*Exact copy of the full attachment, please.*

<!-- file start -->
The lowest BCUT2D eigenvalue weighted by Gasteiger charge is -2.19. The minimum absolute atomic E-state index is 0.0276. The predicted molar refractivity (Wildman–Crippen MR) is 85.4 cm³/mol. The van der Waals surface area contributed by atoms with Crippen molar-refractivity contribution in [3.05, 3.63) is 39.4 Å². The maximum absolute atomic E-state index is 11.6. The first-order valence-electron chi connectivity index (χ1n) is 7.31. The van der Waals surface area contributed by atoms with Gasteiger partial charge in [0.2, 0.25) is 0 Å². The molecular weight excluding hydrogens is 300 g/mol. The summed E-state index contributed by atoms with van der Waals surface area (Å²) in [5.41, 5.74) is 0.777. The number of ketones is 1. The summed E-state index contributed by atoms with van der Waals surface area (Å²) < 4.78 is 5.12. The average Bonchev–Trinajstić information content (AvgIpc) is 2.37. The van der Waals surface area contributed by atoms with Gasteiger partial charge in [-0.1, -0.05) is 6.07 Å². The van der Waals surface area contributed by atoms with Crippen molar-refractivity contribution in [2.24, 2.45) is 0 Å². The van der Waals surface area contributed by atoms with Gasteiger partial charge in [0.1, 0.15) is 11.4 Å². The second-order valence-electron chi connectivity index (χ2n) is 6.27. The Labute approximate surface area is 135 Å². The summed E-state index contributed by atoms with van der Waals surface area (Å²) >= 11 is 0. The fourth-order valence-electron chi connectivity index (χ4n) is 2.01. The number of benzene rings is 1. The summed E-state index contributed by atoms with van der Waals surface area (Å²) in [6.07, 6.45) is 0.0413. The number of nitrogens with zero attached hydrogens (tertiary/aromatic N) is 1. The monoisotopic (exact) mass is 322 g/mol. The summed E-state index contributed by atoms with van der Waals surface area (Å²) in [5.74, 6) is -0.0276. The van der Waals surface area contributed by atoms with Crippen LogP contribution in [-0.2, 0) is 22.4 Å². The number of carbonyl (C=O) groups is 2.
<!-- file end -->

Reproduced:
The lowest BCUT2D eigenvalue weighted by Gasteiger charge is -2.19. The minimum absolute atomic E-state index is 0.0276. The predicted molar refractivity (Wildman–Crippen MR) is 85.4 cm³/mol. The van der Waals surface area contributed by atoms with Crippen molar-refractivity contribution in [3.05, 3.63) is 39.4 Å². The maximum absolute atomic E-state index is 11.6. The first-order valence-electron chi connectivity index (χ1n) is 7.31. The van der Waals surface area contributed by atoms with Gasteiger partial charge in [0.2, 0.25) is 0 Å². The molecular weight excluding hydrogens is 300 g/mol. The summed E-state index contributed by atoms with van der Waals surface area (Å²) in [5.41, 5.74) is 0.777. The number of ketones is 1. The summed E-state index contributed by atoms with van der Waals surface area (Å²) < 4.78 is 5.12. The average Bonchev–Trinajstić information content (AvgIpc) is 2.37. The van der Waals surface area contributed by atoms with Gasteiger partial charge in [-0.1, -0.05) is 6.07 Å². The van der Waals surface area contributed by atoms with Crippen molar-refractivity contribution in [2.24, 2.45) is 0 Å². The van der Waals surface area contributed by atoms with Gasteiger partial charge in [0.1, 0.15) is 11.4 Å². The second-order valence-electron chi connectivity index (χ2n) is 6.27. The Labute approximate surface area is 135 Å². The summed E-state index contributed by atoms with van der Waals surface area (Å²) >= 11 is 0. The fourth-order valence-electron chi connectivity index (χ4n) is 2.01. The number of benzene rings is 1. The summed E-state index contributed by atoms with van der Waals surface area (Å²) in [6.07, 6.45) is 0.0413. The number of nitrogens with zero attached hydrogens (tertiary/aromatic N) is 1. The monoisotopic (exact) mass is 322 g/mol. The summed E-state index contributed by atoms with van der Waals surface area (Å²) in [5.74, 6) is -0.0276. The van der Waals surface area contributed by atoms with Crippen LogP contribution in [-0.2, 0) is 22.4 Å². The number of carbonyl (C=O) groups is 2.